The EPA is changing course on small-refinery exemptions to the Renewable Fuel Standard, announcing Monday it agrees with a court of appeals decision last year that the agency had mismanaged the program under the Trump administration.
With a ruling out of the 10th Circuit Court of Appeals now before the U.S. Supreme Court this spring, the EPA statement Monday means the Biden administration will not be defending the Trump administration’s stance on the small-refinery exemptions to the RFS. Monday was the deadline for EPA to file a brief with the Supreme Court over whether the Biden administration would back the previous administration’s view on refinery exemptions.
The 10th Circuit Court of Appeals, based in Denver, had ruled in January 2020 that EPA mishandled the exemptions program when it came to three small-refinery exemptions in particular. The Trump administration delayed action on the Renewable Fuel Standard to reflect the court’s decision.
From 2016 to 2020, the EPA granted 88 small-refinery exemptions (SREs). The ethanol industry made a successful challenge to the EPA’s granting of three exemptions in 2016 and 2017.
In its statement, EPA announced that, “after careful consideration” of the 10th Circuit case, “EPA supports that court’s interpretation of the Renewable Fuel Standard small-refinery provisions.”
Agency officials issued the statement even though President Joe Biden’s nominee to head EPA, Michael Regan, has not yet been confirmed by the U.S. Senate.
EPA officials added that the agency’s decision was brought about by a detailed review following the Supreme Court’s decision to grant a hearing in an appeal requested by two petroleum refiners. EPA noted, “The change reflects the agency’s considered assessment that the 10th Circuit’s reasoning better reflects the statutory text and structure, as well as Congress’ intent in establishing the RFS program.”
The 10th Circuit case was originally brought against EPA by the Renewable Fuels Association, National Corn Growers Association, American Coalition for Ethanol and National Farmers Union.
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EPA said the marked increase in the number of exemptions approved over the past four years hurt the biofuels industry and rural America.
“In calendar year 2017 (largely for the 2016 RFS compliance year), EPA began granting a large number of petitions for extensions of small-refinery exemptions,” EPA said.
“By 2018, the number of SREs issued for the 2017 compliance year was more than quadruple the number issued for the 2015 compliance year. For example, for the 2015 compliance year, only 290 million renewable identification numbers were not retired due to SRE petitions granted, yet for the 2017 compliance year, that number grew to 1.82 billion non-retired RINs.
“The large increase in SRE petitions granted and associated unretired RINs represents a significant decline in the required use of renewable fuel volumes, which in turn decreased the incentives for the production and use of renewable fuels.”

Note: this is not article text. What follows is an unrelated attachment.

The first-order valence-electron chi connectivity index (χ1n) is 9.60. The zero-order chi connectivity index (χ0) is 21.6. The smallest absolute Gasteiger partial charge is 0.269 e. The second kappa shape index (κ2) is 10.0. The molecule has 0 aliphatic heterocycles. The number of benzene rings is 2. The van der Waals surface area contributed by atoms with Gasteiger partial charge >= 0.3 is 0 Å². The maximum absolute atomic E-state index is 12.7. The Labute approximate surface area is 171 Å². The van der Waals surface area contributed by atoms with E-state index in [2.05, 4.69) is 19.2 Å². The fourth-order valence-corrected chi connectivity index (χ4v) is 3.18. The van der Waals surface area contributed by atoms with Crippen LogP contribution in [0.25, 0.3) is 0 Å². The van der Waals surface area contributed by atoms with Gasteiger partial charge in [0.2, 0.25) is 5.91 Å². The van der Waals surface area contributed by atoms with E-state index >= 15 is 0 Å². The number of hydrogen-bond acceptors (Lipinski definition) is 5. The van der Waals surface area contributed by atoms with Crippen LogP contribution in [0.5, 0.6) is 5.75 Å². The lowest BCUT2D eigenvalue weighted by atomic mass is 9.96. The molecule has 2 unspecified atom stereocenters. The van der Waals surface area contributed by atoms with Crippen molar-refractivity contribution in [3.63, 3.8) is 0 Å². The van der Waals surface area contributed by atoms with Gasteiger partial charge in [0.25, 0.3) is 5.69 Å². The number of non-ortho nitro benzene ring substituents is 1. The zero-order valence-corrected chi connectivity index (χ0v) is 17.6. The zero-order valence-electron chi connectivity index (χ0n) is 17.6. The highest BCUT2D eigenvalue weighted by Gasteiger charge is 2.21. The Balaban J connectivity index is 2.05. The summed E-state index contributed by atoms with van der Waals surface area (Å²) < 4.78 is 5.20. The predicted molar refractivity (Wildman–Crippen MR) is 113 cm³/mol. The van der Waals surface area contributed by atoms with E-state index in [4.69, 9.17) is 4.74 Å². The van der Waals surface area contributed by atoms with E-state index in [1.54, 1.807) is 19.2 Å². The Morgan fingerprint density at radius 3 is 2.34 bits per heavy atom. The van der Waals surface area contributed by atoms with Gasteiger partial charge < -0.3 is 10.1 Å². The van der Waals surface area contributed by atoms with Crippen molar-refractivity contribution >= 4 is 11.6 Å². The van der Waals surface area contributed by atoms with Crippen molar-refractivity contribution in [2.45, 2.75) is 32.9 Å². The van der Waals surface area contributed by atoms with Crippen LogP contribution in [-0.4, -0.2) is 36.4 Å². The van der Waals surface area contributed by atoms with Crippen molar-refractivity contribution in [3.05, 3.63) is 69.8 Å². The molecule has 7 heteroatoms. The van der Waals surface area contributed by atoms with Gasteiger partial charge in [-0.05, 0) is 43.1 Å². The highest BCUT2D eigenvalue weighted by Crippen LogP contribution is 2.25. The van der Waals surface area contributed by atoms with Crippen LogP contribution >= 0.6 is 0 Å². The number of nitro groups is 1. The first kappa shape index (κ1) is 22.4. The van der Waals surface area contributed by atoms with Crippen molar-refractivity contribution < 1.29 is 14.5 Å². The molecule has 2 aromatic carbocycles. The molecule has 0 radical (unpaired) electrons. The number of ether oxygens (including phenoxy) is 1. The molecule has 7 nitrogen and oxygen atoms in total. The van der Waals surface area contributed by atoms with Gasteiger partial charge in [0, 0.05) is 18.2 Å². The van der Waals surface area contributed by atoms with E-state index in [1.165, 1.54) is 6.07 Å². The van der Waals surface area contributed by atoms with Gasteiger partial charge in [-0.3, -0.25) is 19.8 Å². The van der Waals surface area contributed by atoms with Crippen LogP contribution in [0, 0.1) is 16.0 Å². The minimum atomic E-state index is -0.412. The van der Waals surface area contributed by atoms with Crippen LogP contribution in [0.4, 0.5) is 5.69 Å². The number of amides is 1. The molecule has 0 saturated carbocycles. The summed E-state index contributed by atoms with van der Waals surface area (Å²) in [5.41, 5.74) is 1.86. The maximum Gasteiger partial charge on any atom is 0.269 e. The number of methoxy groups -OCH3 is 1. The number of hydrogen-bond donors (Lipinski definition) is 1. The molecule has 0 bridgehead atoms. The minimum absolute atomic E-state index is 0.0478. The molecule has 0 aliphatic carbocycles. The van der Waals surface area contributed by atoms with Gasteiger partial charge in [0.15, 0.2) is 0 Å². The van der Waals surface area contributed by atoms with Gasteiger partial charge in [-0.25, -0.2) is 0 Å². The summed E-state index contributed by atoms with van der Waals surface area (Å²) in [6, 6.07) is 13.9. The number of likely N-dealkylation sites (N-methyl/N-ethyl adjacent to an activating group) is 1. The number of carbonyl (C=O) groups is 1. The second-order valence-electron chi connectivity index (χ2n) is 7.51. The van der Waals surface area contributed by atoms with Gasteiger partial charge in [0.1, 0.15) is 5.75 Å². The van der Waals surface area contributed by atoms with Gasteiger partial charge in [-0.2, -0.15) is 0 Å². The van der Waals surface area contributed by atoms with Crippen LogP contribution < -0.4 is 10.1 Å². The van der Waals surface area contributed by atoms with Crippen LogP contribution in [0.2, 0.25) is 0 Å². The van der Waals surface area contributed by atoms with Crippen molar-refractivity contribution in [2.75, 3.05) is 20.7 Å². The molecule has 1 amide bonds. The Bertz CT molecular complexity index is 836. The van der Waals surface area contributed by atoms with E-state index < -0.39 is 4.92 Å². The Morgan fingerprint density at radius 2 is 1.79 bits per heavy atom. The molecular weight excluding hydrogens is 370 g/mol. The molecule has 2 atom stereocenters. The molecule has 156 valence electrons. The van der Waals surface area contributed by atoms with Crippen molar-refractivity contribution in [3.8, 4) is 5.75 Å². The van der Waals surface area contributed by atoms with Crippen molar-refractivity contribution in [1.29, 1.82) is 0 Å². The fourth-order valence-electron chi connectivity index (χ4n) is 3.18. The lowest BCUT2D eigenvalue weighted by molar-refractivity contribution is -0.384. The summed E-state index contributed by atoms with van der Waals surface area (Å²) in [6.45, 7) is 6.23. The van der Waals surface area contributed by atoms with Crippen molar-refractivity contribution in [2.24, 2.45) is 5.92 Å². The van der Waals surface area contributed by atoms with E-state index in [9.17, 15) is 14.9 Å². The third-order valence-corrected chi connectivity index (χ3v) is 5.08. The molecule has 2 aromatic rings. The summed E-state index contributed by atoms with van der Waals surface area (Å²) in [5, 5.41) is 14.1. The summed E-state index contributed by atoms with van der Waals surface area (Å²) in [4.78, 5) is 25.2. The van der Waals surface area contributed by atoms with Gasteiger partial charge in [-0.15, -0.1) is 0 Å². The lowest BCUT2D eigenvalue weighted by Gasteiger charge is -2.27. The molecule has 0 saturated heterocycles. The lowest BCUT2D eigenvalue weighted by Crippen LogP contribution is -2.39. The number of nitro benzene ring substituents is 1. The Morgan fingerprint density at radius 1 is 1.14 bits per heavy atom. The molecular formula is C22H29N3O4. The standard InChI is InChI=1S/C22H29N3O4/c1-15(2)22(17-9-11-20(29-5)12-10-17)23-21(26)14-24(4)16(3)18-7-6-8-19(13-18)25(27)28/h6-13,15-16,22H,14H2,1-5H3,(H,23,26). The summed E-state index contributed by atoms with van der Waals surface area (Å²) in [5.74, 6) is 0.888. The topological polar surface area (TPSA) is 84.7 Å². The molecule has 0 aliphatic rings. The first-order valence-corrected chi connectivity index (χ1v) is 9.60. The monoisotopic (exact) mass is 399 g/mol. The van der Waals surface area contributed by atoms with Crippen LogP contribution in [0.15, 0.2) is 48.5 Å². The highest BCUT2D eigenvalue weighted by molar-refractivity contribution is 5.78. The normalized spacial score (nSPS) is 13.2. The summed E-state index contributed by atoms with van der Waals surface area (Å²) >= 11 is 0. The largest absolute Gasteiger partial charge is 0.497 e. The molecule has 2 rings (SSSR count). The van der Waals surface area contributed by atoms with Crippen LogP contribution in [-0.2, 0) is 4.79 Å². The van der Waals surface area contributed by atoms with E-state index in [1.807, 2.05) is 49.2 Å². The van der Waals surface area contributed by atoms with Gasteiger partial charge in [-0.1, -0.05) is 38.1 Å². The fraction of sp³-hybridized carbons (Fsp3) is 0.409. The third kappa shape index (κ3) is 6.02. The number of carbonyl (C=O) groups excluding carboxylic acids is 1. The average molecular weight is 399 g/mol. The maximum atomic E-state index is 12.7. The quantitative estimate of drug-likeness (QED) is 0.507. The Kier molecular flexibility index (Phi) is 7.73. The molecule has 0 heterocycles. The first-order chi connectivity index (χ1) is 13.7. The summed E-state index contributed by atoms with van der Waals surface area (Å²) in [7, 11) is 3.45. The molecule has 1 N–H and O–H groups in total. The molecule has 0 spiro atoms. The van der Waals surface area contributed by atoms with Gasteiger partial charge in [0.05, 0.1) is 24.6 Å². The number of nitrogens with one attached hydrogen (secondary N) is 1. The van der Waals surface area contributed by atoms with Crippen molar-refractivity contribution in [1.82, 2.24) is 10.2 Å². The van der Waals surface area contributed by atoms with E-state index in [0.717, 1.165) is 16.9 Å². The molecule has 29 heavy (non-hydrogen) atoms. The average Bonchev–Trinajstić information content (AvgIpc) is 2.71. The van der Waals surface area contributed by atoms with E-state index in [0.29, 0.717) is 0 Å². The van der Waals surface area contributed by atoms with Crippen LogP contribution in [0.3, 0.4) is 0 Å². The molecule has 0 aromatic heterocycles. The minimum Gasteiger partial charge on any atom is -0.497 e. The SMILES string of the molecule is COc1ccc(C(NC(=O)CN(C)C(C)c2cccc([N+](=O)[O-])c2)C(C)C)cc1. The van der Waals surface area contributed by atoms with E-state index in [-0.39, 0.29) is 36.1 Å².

The refiner HollyFrontier appealed the 10th Circuit decision, and the U.S. Supreme Court will hear arguments sometime this spring over whether the company was eligible for an exemption, although it had not previously received any.
Renewable Fuels Association President and CEO Geoff Cooper said EPA’s announcement was welcome news for the ethanol industry.
“We are grateful that the new leadership at EPA took the time to thoroughly review and carefully assess the 10th Circuit Court’s decision,” he said.
“This announcement marks a giant step forward by the new administration to restore the integrity of the Renewable Fuel Standard and honor the statutory intent of the program. We strongly agree with EPA’s conclusion that the small-refinery exemption was intended to be a temporary measure, and we are pleased to see the agency confirming that only previously existing exemptions may be extended.”
Emily Skor, CEO of Growth Energy, also stated the group is pleased to see signals from the Biden administration to support the 10th Circuit ruling “and repudiate the prior administration EPA’s misguided attempt to distort the plain language of the RFS to serve oil industry interests at the expense of America’s biofuel producers and farmers,” Skor said.
Republican Iowa Gov. Kim Reynolds said although the Biden administration’s decision is welcomed, she wants to see the Supreme Court uphold the RFS.
“The small-refinery exemption waivers have undermined the Renewable Fuel Standard for far too long, diminishing demand for ethanol and biofuels,” she said in a statement.
“Today’s announcement by the EPA in defense of the 10th Circuit Court’s decision to rein in these waivers is a victory for Iowa farmers, our renewable fuels industry, and our rural economy. It is an encouraging sign from the Biden administration on renewable fuel policy, but we cannot let up until the 10th Circuit’s ruling is fully upheld by the U.S. Supreme Court.”
Todd Neeley can be reached at firstname.lastname@example.org
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